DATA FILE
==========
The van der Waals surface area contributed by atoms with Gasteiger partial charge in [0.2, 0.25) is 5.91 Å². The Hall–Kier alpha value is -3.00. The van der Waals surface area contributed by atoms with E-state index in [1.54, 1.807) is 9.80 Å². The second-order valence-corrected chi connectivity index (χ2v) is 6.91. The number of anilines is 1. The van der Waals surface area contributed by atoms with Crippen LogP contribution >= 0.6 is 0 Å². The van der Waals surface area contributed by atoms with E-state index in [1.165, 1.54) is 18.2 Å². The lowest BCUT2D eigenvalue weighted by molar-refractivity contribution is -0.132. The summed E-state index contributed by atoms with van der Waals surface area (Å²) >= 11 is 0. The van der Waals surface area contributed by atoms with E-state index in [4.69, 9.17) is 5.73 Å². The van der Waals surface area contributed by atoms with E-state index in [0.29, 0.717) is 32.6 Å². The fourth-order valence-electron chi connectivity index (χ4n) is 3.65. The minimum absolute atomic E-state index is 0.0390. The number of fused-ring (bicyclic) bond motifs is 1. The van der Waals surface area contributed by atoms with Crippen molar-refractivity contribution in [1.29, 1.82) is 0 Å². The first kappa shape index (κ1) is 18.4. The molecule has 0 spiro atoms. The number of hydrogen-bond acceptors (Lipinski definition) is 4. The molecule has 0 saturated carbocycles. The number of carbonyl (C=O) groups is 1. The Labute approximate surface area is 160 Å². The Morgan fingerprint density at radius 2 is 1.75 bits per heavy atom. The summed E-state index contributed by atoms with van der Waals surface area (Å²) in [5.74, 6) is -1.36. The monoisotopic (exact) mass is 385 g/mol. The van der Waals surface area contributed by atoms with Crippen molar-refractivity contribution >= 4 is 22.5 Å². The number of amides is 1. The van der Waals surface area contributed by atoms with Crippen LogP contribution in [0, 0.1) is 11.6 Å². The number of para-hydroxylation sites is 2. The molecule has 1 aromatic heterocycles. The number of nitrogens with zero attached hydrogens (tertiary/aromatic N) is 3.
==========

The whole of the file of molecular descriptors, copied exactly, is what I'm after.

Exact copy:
The van der Waals surface area contributed by atoms with Gasteiger partial charge in [0.2, 0.25) is 5.91 Å². The Hall–Kier alpha value is -3.00. The van der Waals surface area contributed by atoms with E-state index in [1.54, 1.807) is 9.80 Å². The second-order valence-corrected chi connectivity index (χ2v) is 6.91. The number of anilines is 1. The van der Waals surface area contributed by atoms with Crippen LogP contribution >= 0.6 is 0 Å². The van der Waals surface area contributed by atoms with E-state index in [1.165, 1.54) is 18.2 Å². The lowest BCUT2D eigenvalue weighted by molar-refractivity contribution is -0.132. The summed E-state index contributed by atoms with van der Waals surface area (Å²) >= 11 is 0. The van der Waals surface area contributed by atoms with E-state index in [4.69, 9.17) is 5.73 Å². The van der Waals surface area contributed by atoms with E-state index in [0.29, 0.717) is 32.6 Å². The fourth-order valence-electron chi connectivity index (χ4n) is 3.65. The minimum absolute atomic E-state index is 0.0390. The number of fused-ring (bicyclic) bond motifs is 1. The van der Waals surface area contributed by atoms with Crippen molar-refractivity contribution in [1.29, 1.82) is 0 Å². The first kappa shape index (κ1) is 18.4. The molecule has 0 spiro atoms. The number of hydrogen-bond acceptors (Lipinski definition) is 4. The molecule has 0 saturated carbocycles. The number of carbonyl (C=O) groups is 1. The Labute approximate surface area is 160 Å². The Morgan fingerprint density at radius 2 is 1.75 bits per heavy atom. The summed E-state index contributed by atoms with van der Waals surface area (Å²) in [5.74, 6) is -1.36. The monoisotopic (exact) mass is 385 g/mol. The van der Waals surface area contributed by atoms with Crippen molar-refractivity contribution >= 4 is 22.5 Å². The number of amides is 1. The van der Waals surface area contributed by atoms with Crippen LogP contribution in [0, 0.1) is 11.6 Å². The number of para-hydroxylation sites is 2. The molecule has 1 aromatic heterocycles. The number of nitrogens with zero attached hydrogens (tertiary/aromatic N) is 3.